Sofia Coppola on Why Hollywood Stylists Are Killing Red Carpet Style

Sofia Coppola - In Praise of Choosing Your Own Clothes
Photo illustration by Sara Cwynar

Looking at some photos from a recent red-carpet event the other night with a friend, I couldn’t help but think what a bummer it has all become. You can’t tell the women apart—there’s a stream of bland red-carpet editions of them. That same night, after my friend had browsed through these images, showing me the highlights, we watched some old episodes of Cher together. Dressed in Bob Mackie, Cher moved in a golden hue of dazzling, formfitting style unique to her.

I miss the days before actresses hired stylists, when women dressed themselves for formal events. There was personality, style—and mistakes. I loved Cannes in the ’70s, when there was a mix of European glamour, Hollywood, and hippies: Nastassja Kinski in a cotton dress with flowers in her hair. Wearing a kimono jacket could pass as black tie.

Now everyone looks the same, with perfect grooming, gowns, and brand-new jewelry, as they parade a catalog of luxury items. It’s disappointing that actresses are expected to hire a stylist along with an agent and manager. Not only do they have to be good actresses, they are also all expected to be fashion icons.

When Anjelica Huston needed a dress for the 1986 Academy Awards, she enlisted the costume designer Tzetzi Ganev to make her one. Ganev agreed on the condition that Huston bring her the fabric. In her memoir, Watch Me, Huston writes about going shopping at International Silks & ­Woolens, and settling on the perfect kelly green silk jersey. Today, that would be unheard of.

Ever since people started to worry about the reviews their outfits might receive, stylists have become a necessity, and you rarely see personality come through. And, of course, with the endless, faceless critics on social media, where anyone can comment on how you look, the situation has only gotten worse. Failed fashion editors from New York moved to Los Angeles and invented the culture of the celebrity ­stylist. And Giorgio Armani started the business of dressing celebrities that has become the standard today.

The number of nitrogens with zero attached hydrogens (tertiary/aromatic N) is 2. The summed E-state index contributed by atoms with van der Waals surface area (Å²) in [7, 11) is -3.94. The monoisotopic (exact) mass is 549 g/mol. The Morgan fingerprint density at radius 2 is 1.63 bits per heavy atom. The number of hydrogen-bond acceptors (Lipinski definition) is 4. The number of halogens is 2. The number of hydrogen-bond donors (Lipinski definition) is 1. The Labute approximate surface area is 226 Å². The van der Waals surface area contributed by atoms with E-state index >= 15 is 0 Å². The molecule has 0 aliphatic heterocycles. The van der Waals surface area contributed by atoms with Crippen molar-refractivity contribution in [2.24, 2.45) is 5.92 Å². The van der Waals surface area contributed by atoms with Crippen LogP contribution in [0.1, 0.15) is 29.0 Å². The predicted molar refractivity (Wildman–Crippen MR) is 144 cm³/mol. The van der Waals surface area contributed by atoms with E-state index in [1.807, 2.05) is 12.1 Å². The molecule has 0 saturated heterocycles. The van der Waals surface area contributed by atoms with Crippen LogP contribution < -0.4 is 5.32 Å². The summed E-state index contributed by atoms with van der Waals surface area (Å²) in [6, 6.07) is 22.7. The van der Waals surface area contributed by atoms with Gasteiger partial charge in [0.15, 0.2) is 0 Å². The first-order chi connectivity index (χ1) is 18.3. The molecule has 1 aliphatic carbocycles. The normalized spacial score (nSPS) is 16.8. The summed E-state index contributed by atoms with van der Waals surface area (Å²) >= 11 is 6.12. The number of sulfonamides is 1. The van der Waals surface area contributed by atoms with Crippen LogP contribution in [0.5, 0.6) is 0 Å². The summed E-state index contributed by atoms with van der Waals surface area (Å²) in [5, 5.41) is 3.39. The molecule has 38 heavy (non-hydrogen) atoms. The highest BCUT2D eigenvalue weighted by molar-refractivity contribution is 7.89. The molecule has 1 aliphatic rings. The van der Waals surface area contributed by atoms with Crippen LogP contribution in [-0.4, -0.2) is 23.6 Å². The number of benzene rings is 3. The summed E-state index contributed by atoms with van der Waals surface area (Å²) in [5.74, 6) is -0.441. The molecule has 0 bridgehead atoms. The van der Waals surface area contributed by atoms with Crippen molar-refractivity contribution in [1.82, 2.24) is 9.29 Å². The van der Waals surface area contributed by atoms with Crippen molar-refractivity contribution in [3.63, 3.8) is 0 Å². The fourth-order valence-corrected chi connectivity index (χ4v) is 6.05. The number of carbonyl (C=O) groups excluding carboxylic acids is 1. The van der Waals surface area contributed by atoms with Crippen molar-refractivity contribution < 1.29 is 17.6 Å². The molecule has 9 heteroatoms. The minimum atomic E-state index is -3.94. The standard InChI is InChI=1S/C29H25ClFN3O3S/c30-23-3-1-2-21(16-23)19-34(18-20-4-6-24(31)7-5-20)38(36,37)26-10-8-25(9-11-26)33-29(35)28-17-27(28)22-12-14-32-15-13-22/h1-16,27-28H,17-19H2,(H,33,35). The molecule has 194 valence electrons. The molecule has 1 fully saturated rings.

There are no Björks in swan dresses, Chers in beads, or even Cybill Shepherds in evening dresses and Reeboks. These days, many stylists are being paid by the brands they push, and some actresses regularly decide on a dress based on the fee they will receive to wear it. (Not that everyone does this, but it seems to have become the norm.)

There are still some women out there with personal style. Chloë Sevigny always looks like she picked out her clothes. Some, like Tracee Ellis Ross and Solange Knowles, engage stylists merely to help with logistics. And then there are those who seem to be having fun with fashion, like Kirsten Dunst and Elle Fanning. (I know, I’m partial to them!)

I love when you see an actress who looks like herself, even if her look isn’t perfect. But for the most part, stars are done up in a glamorously generic uniform—a look so professionally executed that real women could never come close to achieving it for a formal event in their lives.

I wish we lived in a culture where the actresses who aren’t afraid to take daring roles in films could also take some chances and dress like themselves. I wish the business of fashion wouldn’t get in the way of personal style and self-expression, and would give us ­something to dream about.